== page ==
Bush ready to announce decisions on Iraq strategy

Iraq is preparing to execute two of Saddam Hussein's co-defendants.
WASHINGTON (AP) -- President Bush said Thursday he wished the execution of Saddam Hussein "had gone in a more dignified way." Bush also said he will make a speech next week announcing his long-awaited decisions about how to proceed in the unpopular war in Iraq.
Considering more troops to deal with the rising violence in Baghdad, Bush said, "One thing is for certain: I will want to make sure the mission is clear and specific and can be accomplished." Senior generals have cautioned against sending additional troops unless their role is defined.
Bush and Prime Minister Nouri al-Maliki spoke on a secure video hookup for nearly two hours. The White House said it could be their last conversation before Bush details his decisions.
Bush appeared later with German Chancellor Angela Merkel and recounted some of his discussions with al-Maliki.
Saddam's execution
The president said he talked with the prime minister about the final moments of Saddam's life, when he was taunted before being hanged. An unauthorized video showed images of Saddam's dangling body. The White House has been reluctant to criticize the proceedings, which have been condemned by some world leaders as deplorable.
"My personal reaction is that Saddam Hussein was given a trial that he was unwilling to give the thousands of people he killed," Bush said. "He was given a fair trial -- something he was unwilling to give thousands of Iraqi citizens who he brutalized."
"I wish, obviously, that the proceedings had gone on in a more dignified way," Bush said. "But, nevertheless, he was given justice. The thousands of people he killed were not."
Meanwhile, twin car bombs killed 13 people Thursday in an upscale Baghdad neighborhood after a lull in violence during an Islamic holiday, and Iraq prepared to execute two of Saddam's co-defendants.
The explosions went off one after another at 10:30 a.m. in the Mansour neighborhood, setting fire to a gas station and incinerating at least a half dozen cars. In addition to the dead, police said at least 25 people were wounded.
Firefighters sprayed streams of water on the wreckage as soldiers and civilians staggered around in a daze. "What do they want from us? What do they want from us?" one Iraqi soldier asked, referring to those behind the blasts. Blood pooled among scattered containers for propane and kerosene, near where tea cups lay toppled on a blanket spread over wood crates.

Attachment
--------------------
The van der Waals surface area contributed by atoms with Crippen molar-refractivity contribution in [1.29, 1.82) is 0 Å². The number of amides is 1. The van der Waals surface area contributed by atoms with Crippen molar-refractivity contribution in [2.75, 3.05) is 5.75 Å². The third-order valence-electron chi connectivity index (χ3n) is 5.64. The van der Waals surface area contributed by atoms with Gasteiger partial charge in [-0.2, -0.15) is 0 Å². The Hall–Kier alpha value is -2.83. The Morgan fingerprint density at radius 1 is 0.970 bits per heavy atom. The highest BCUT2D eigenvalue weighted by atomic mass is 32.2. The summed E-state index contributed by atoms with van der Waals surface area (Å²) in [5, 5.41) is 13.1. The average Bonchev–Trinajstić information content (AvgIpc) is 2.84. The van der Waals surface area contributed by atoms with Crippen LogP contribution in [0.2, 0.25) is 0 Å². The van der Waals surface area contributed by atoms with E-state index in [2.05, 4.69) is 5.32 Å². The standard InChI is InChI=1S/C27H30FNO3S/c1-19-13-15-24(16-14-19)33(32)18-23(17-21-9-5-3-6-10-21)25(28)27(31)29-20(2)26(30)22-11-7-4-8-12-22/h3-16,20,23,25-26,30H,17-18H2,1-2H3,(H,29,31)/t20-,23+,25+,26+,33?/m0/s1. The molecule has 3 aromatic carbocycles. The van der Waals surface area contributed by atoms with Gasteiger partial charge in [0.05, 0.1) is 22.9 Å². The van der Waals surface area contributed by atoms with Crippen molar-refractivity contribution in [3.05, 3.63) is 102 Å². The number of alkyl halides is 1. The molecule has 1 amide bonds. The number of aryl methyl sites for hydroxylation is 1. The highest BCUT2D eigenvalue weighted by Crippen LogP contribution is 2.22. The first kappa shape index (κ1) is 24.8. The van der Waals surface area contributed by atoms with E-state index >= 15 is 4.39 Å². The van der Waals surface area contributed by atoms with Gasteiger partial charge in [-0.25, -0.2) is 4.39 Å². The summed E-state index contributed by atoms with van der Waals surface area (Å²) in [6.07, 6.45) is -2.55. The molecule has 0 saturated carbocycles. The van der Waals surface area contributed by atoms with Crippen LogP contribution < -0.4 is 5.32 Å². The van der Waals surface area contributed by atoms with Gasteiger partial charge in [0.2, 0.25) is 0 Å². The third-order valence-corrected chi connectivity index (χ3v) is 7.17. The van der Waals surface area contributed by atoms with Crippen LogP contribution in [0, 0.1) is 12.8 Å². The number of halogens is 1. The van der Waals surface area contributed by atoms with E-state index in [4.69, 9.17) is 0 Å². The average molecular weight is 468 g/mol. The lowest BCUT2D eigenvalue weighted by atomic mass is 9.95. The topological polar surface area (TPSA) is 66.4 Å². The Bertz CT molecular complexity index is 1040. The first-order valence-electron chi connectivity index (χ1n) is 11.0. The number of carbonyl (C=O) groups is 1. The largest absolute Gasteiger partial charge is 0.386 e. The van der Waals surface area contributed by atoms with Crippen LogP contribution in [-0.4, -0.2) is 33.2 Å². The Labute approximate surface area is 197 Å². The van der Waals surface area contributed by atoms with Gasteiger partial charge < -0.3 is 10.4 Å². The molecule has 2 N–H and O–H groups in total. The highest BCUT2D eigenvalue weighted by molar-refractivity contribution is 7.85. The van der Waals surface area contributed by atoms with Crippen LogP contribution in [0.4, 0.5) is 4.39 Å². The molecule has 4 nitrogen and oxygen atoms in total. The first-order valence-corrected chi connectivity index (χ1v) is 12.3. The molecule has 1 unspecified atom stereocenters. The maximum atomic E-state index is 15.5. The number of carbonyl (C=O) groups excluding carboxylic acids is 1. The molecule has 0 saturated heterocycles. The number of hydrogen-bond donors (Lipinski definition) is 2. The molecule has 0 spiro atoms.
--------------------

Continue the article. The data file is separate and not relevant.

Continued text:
Maj. Gen. William B. Caldwell said this week there had been a "downturn" in violence during the four-day Muslim holiday of Eid al-Adha, which began last weekend. Thursday was the first day after Eid for both Sunnis and Shiites. Caldwell acknowledged the possibility that violence could surge again.
Police said 47 tortured bodies were found dumped across Baghdad on Thursday, up from 27 a day earlier. An American soldier was killed by small arms fire in western Baghdad, the military announced.
More executions
Despite the burgeoning row over Saddam's hanging as well as a call for restraint from the United Nations, Iraqi officials said Thursday they planned to execute two of the executed dictator's co-defendants in the coming days.
"Nobody can stop the carrying out of court verdicts," Sami al-Askari, an adviser to the prime minister, told the BBC's Arabic service. "The court's statute does not allow even the president of the republic or the prime minister to commute sentences, let alone grant a pardon. Therefore, no pressure can stop the executions."
Copyright 2007 Associated Press. All rights reserved. This material may not be published, broadcast, rewritten, or redistributed.

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